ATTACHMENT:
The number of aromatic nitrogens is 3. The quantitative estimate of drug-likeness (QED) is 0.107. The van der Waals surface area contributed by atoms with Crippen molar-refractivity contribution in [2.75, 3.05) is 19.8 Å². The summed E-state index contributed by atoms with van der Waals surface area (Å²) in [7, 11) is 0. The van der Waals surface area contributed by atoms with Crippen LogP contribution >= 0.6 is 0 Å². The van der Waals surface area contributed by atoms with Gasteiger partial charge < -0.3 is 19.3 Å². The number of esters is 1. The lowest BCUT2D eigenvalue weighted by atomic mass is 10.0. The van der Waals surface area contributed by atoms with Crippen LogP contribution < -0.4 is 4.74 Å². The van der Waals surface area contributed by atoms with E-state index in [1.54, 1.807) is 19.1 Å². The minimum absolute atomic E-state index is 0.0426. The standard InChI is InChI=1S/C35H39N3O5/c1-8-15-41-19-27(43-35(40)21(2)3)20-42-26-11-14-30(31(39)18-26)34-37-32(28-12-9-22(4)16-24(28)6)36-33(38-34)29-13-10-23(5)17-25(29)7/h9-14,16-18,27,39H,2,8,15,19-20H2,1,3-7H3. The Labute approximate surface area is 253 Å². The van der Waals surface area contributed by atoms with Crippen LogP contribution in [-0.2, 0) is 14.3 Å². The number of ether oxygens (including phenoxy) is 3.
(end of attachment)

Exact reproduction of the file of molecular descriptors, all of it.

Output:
The number of aromatic nitrogens is 3. The quantitative estimate of drug-likeness (QED) is 0.107. The van der Waals surface area contributed by atoms with Crippen molar-refractivity contribution in [2.75, 3.05) is 19.8 Å². The summed E-state index contributed by atoms with van der Waals surface area (Å²) in [7, 11) is 0. The van der Waals surface area contributed by atoms with Crippen LogP contribution >= 0.6 is 0 Å². The van der Waals surface area contributed by atoms with Gasteiger partial charge < -0.3 is 19.3 Å². The number of esters is 1. The lowest BCUT2D eigenvalue weighted by atomic mass is 10.0. The van der Waals surface area contributed by atoms with Crippen LogP contribution < -0.4 is 4.74 Å². The van der Waals surface area contributed by atoms with E-state index in [1.54, 1.807) is 19.1 Å². The minimum absolute atomic E-state index is 0.0426. The standard InChI is InChI=1S/C35H39N3O5/c1-8-15-41-19-27(43-35(40)21(2)3)20-42-26-11-14-30(31(39)18-26)34-37-32(28-12-9-22(4)16-24(28)6)36-33(38-34)29-13-10-23(5)17-25(29)7/h9-14,16-18,27,39H,2,8,15,19-20H2,1,3-7H3. The Labute approximate surface area is 253 Å². The van der Waals surface area contributed by atoms with Crippen LogP contribution in [-0.2, 0) is 14.3 Å². The number of ether oxygens (including phenoxy) is 3.